• Awarded: 2009
  • Issue Areas: Arresting Deforestation · Environmental Sustainability
  • Region: South America
  • Web:
  • About the Organization

    Gaia Amazonas is committed to the protection of biological and cultural diversity, and the future of the Amazon rainforest. Since 1990, they have worked hand in hand with Indigenous communities of the Northwest Amazon for the recognition of their rights, territories, and local governance systems, as the most viable and dignified strategy for forest conservation.

    As a result of their efforts, Colombia now has the largest continuous indigenous territory in the world, with 26 million hectares of Amazon forest legally recognized as Indigenous territories.

    Gaia Amazonas’ community-based work in the Colombian Amazon has empowered and enabled 26,000 indigenous people belonging to 100 communities to establish inter-cultural education and health programs, and to exercise local governance over their territories through setting up their own indigenous organizations, known as AATIs – associations of indigenous traditional authorities. It is a unique model of shared responsibility for protecting the Amazon rainforest.

    Climate change and deforestation threaten to convert 30 to 60 percent of the Amazon forest into savannah, with massive impacts on biodiversity.

    Gaia Amazonas encourages policy makers to develop strategies for key ecosystems and corridors based on indigenous knowledge.

    Martin von Hildebrand believes that indigenous peoples managing their territories sustainably is the key to maintaining the Amazon rainforest.

    More than 80 percent of the Amazon is now protected in indigenous reserves, national parks, and forest reserves.

    Ambition for Change

    Titled and sustainably managed indigenous territories and other protected areas provide a corridor of protection from deforestation across the northwest Amazon.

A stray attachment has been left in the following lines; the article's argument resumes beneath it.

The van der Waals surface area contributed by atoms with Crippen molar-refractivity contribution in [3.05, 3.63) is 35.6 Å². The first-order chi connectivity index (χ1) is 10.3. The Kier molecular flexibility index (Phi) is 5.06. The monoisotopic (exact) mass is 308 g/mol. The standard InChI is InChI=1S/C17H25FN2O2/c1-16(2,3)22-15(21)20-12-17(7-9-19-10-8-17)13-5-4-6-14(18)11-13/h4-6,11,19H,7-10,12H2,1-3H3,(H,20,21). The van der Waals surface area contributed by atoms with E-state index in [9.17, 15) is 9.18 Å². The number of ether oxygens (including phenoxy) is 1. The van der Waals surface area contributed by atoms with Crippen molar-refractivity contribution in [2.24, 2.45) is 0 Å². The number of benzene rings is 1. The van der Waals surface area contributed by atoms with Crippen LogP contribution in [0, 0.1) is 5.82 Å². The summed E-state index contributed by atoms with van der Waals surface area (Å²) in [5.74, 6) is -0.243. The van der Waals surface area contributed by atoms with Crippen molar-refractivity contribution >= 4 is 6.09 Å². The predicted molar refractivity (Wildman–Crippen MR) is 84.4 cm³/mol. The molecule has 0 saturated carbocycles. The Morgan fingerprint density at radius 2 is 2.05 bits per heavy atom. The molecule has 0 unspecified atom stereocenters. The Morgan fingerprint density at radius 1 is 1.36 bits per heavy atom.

Path to Scale

    Policy and Capacity Building

    Creation of new and enlargement of existing territories under indigenous management; work with indigenous people to develop their negotiating capabilities.

    Business Model

    Philanthropic and public support.

    In 1971, Martín von Hildebrand traveled to the Amazon for the first time and found a people entirely dominated and exploited by rubber traders and Catholic missionaries. He established an anthropological field center in the heart of the Colombian Amazon, and lived for a decade with indigenous communities, listening to the shamans and elders, men and women, and learning about their relationship with nature, rituals, and ways of healing. After completing a doctorate abroad, he worked with Colombia’s Ministry of Education and was later appointed Head of Indian Affairs. He guided the unprecedented of handing back of 20 million hectares of Amazon rainforest to indigenous inhabitants in 1987. In 1990 he founded Gaia Amazonas to encourage the Amazon’s indigenous population to exercise their newfound rights and self-management of their territories. Gaia Amazonas encourages policy makers to develop alternative natural resource management systems based on indigenous knowledge. Indigenous people regain their rights and lands, manage their own education and health programs and design and implement environmental management plans. At the time of the Award, more than 24.7 million hectares of Amazon forest were in the hands of indigenous peoples, as legal custodians of its biological, cultural and spiritual values, much due to Martín’s efforts.

    Impact & Accomplishments

    • More than 80 percent of the Amazon is now protected in indigenous reserves, national parks, and forest reserves.
    • In 2013, Gaia Amazonas and other NGOs were instrumental in getting Colombia’s Chiribiquete National Park expanded from 1.5 million hectares to 3 million hectares (roughly three times the size of Yellowstone National Park).
    • In 2011, 2012 and 2013 Gaia Amazonas’ work led to about a million hectares of new reserves or expansion of existing reserves.
    • Many Gaia indigenous partners are becoming more independent, with indigenous organizations having stronger institutions and better able to negotiate directly with the government.

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